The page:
The US Federal Trade Commission is investigating allegations that Google’s YouTube violated rules about collecting data on and advertising to children, according to a person familiar with the matter.
The commission is probing whether the world’s largest video site broke the Children’s Online Privacy Protection Act, which makes it illegal to collect information on minors and disclose it to others without parental permission. A group of activists last year asked the FTC to look into the matter. Representatives for YouTube and the FTC declined to comment.
Amid the investigation, YouTube is considering more changes to how it handles content for kids, according to a different person familiar with the company’s discussions. The Wall Street Journal reported earlier Wednesday that the company was mulling moving all videos for children to its separate YouTube Kids app. Such a drastic change is unlikely, according to the person, who asked not to be identified discussing YouTube’s deliberations.
YouTube has faced rising criticism about content for children. The company has hired employees to specifically watch and vet videos for kids to root out harmful ones, and has pushed a kids-only app that is much safer.
Still, disturbing videos aimed at children had lived on the site for years until the end of 2017 when a burst of criticism got the company to focus more seriously on the issue. Before that, pushing up engagement was the main metric YouTube organized around, according to a Bloomberg investigation published in April. As for the kids-only app, data shows its usage by children is small compared with the main, unfiltered site.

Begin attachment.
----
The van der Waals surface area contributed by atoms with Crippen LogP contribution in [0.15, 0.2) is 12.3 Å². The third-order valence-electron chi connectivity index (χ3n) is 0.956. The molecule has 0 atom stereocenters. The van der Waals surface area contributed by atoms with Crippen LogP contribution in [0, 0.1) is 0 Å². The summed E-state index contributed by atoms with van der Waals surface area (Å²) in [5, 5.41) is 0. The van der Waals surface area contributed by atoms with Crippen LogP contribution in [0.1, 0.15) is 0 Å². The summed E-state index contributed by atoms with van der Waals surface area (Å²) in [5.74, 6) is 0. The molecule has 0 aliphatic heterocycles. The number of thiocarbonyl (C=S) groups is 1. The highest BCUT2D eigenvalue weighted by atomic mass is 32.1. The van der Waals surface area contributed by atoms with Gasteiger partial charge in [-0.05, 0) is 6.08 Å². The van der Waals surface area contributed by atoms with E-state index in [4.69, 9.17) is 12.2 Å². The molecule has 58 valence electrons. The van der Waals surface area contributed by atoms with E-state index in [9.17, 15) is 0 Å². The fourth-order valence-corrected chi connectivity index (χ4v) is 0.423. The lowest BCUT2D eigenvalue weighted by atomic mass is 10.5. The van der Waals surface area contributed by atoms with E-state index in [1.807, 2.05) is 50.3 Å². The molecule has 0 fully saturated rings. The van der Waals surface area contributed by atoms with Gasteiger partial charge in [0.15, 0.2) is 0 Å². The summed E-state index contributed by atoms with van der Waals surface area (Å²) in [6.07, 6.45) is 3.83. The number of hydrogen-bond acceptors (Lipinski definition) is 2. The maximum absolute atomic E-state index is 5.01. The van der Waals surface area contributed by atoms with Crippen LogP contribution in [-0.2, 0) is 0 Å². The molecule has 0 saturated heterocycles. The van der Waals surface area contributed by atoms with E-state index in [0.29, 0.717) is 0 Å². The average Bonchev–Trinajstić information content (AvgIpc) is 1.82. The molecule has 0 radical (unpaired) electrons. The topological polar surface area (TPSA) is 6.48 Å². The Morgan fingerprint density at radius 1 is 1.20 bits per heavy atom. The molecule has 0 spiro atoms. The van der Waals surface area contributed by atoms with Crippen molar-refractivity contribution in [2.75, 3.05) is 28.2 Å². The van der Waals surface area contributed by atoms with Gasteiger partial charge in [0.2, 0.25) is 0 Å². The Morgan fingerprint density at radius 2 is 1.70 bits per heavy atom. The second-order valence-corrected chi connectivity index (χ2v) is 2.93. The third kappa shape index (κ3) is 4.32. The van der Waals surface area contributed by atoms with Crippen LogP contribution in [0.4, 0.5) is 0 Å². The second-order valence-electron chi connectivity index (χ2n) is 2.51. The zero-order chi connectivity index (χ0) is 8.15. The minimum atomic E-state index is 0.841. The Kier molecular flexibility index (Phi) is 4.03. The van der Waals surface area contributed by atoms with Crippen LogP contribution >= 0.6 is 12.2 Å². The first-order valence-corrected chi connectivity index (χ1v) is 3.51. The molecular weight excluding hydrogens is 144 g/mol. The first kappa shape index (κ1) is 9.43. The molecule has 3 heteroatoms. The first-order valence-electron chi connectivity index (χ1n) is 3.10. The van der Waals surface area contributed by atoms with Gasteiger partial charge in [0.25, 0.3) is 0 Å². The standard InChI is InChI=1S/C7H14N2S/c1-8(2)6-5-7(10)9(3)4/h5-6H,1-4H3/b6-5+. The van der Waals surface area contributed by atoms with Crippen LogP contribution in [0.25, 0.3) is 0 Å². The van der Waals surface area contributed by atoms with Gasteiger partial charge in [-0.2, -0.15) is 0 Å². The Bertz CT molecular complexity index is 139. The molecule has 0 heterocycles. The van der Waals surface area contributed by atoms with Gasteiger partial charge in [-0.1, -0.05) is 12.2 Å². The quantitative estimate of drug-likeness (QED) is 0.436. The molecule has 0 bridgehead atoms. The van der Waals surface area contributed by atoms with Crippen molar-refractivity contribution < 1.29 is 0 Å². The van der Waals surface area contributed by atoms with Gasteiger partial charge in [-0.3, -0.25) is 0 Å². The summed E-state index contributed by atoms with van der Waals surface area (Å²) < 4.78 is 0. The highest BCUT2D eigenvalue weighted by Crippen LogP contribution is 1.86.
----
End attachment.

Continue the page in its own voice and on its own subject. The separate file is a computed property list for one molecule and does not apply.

Democratic Senator Ed Markey of Massachusetts, who was a key force behind the passage of COPPA, said in a statement that the probe was "long overdue."
"In the coming weeks, I will introduce legislation that will combat online design features that coerce children and create bad habits, commercialization and marketing that manipulate kids and push them into consumer culture, and the amplification of inappropriate and harmful content on the internet," Markey said.
In April, Markey outlined a bill that would rein in algorithms and other features that amplify harmful content on big tech platforms and establish rules for product placement.
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Last year, a coalition of more than 20 child advocacy and privacy groups filed a complaint with the FTC, alleging YouTube knowingly collected data on and pushed ads to children younger than 13. YouTube technically doesn’t allow children to have accounts on the site but executives have acknowledged kids watch YouTube regularly.
The youth market in online content is hard to ignore for companies that generate sales from advertising on the web. YouTube doesn’t share sales, but the research firm Loup Ventures estimates that 5 per cent, or roughly $750 million a year, of the video site’s annual revenue comes from content aimed at children.